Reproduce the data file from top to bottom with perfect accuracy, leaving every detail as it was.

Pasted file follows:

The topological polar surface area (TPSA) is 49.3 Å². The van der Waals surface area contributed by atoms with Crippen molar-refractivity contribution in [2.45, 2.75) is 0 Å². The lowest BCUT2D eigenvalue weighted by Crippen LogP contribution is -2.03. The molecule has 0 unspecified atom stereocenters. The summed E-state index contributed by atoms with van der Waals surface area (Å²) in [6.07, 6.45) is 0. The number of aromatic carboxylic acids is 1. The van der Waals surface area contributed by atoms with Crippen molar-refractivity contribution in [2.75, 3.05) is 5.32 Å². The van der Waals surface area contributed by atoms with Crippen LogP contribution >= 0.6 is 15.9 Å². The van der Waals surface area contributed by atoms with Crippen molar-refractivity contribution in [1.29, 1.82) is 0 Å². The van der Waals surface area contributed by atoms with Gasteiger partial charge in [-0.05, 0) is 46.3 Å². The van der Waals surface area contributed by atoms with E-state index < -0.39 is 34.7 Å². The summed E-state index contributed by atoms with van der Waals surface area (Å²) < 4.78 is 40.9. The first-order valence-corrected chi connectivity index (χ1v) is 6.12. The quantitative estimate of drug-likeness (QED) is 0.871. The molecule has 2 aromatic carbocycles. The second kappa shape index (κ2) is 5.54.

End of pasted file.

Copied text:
The topological polar surface area (TPSA) is 49.3 Å². The van der Waals surface area contributed by atoms with Crippen molar-refractivity contribution in [2.45, 2.75) is 0 Å². The lowest BCUT2D eigenvalue weighted by Crippen LogP contribution is -2.03. The molecule has 0 unspecified atom stereocenters. The summed E-state index contributed by atoms with van der Waals surface area (Å²) in [6.07, 6.45) is 0. The number of aromatic carboxylic acids is 1. The van der Waals surface area contributed by atoms with Crippen molar-refractivity contribution in [2.75, 3.05) is 5.32 Å². The van der Waals surface area contributed by atoms with Crippen LogP contribution >= 0.6 is 15.9 Å². The van der Waals surface area contributed by atoms with Crippen molar-refractivity contribution in [1.29, 1.82) is 0 Å². The van der Waals surface area contributed by atoms with Gasteiger partial charge in [-0.05, 0) is 46.3 Å². The van der Waals surface area contributed by atoms with E-state index < -0.39 is 34.7 Å². The summed E-state index contributed by atoms with van der Waals surface area (Å²) < 4.78 is 40.9. The first-order valence-corrected chi connectivity index (χ1v) is 6.12. The quantitative estimate of drug-likeness (QED) is 0.871. The molecule has 2 aromatic carbocycles. The second kappa shape index (κ2) is 5.54.